Your time starts ‘now’

Ob­sess­ing over a per­fect life dis­tracts us from ap­pre­ci­at­ing our days as they ac­tu­ally are. Live in the mo­ment, say ex­perts

The Times of India (Mumbai edition) - - TIMES NATION - Busi­nessin­

We of­ten try to mould our lives by cre­at­ing five-year plans or de­vis­ing per­fect morn­ing rou­tines. Es­say­ist Charles Chu wrote in The Poly­math Project that we should move away from the con­cept that we can cre­ate a per­fect life. His for­mer idea of a per­fect life was recog­nis­able to any­one who has been 22 and ide­al­is­tic. Travel the world. Be­come a mil­lion­aire en­tre­pre­neur. Univer­sally charm the op­po­site sex be­fore mar­ry­ing a PhD who equally adores lit­er­a­ture and math. It was his ‘Eight-Year Plan’, and the an­swer to his present dis­sat­is­fac­tion and so­cial iso­la­tion. In his piece, Chu out­lines why that plan was so mis­guided — and why he ul­ti­mately scrapped all of it. Chu wrote, “Life is al­ways more out of our con­trol than we would like it to be.” It’s rarely pos­si­ble to suc­ceed at align­ing real life with a 5 am wakeup, meditation, and ex­er­cise ses­sion. Plenty of folks are mov­ing away from ob­sess­ing over the per­fect morn­ing rou­tine or life plan. Pro­duc­tiv­ity and time man­age­ment ex­pert Laura Van­derkam doesn’t have a morn­ing rou­tine, for in­stance. Van­derkam does keep a jour­nal and ex­er­cises each day, but rarely at the same time. Part of the rea­son: Peo­ple get so caught up in hav­ing the per­fect rou­tine that, if they miss even a small part of it, they’ll just give up on the whole plan. Fo­cus­ing on build­ing the per­fect life can de­tract from the beauty of to­day. In­stead of ob­sess­ing over the per­fect life, we should ap­pre­ci­ate the present as it is. A truly per­fect life is some­thing that can only ex­ist in imag­i­na­tion. By ob­sess­ing over some­thing that can’t ex­ist, we miss out on what we could en­joy to­day. The cur­rent pro­duc­tiv­ity ethos of de­sign­ing our been deaf enough for many years to know the worst, and my deaf­ness has not been a hand­i­cap but a help to me.” Al­bert Ein­stein was not just a ge­nius physi­cist but also a mas­ter vi­o­lin­ist. His bri l l i ance may be l i nked to the fact that both his brain hemi­spheres were well- con­nected, ac­cord­ing to a study. The abil­ity to use the right ideal selves through crush­ing morn­ing rou­tines and lofty plans doesn’t help us ap­pre­ci­ate the cur­rent mo­ment we are liv­ing in. “The per­fect life is al­ways just around the cor­ner but, if you stop for long enough and breathe, you may find that the min­i­mally- de­cent life is here al­ready, just un­der your feet,” Chu wrote. Fo­cus­ing on the present is a skill that can be cul­ti­vated. Hap­pi­ness is pred­i­cated on be­ing aware and it’s im­por­tant to start train­ing that mus­cle.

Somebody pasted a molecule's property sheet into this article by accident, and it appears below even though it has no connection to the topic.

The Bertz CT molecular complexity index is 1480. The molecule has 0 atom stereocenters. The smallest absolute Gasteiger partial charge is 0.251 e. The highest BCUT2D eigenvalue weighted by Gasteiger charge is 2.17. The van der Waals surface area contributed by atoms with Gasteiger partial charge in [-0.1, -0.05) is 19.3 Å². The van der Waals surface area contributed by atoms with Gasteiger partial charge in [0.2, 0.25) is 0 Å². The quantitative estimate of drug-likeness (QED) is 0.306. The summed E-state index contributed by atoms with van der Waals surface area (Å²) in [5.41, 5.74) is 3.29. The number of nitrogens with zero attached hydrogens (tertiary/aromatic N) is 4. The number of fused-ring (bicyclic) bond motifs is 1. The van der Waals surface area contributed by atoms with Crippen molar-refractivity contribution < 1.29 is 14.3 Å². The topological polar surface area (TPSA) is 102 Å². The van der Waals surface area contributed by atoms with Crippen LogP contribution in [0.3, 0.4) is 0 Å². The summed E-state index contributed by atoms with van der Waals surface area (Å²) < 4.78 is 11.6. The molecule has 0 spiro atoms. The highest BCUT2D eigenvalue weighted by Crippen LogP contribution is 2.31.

Pics: Getty Im­ages, AFP

Kim Kar­dashian

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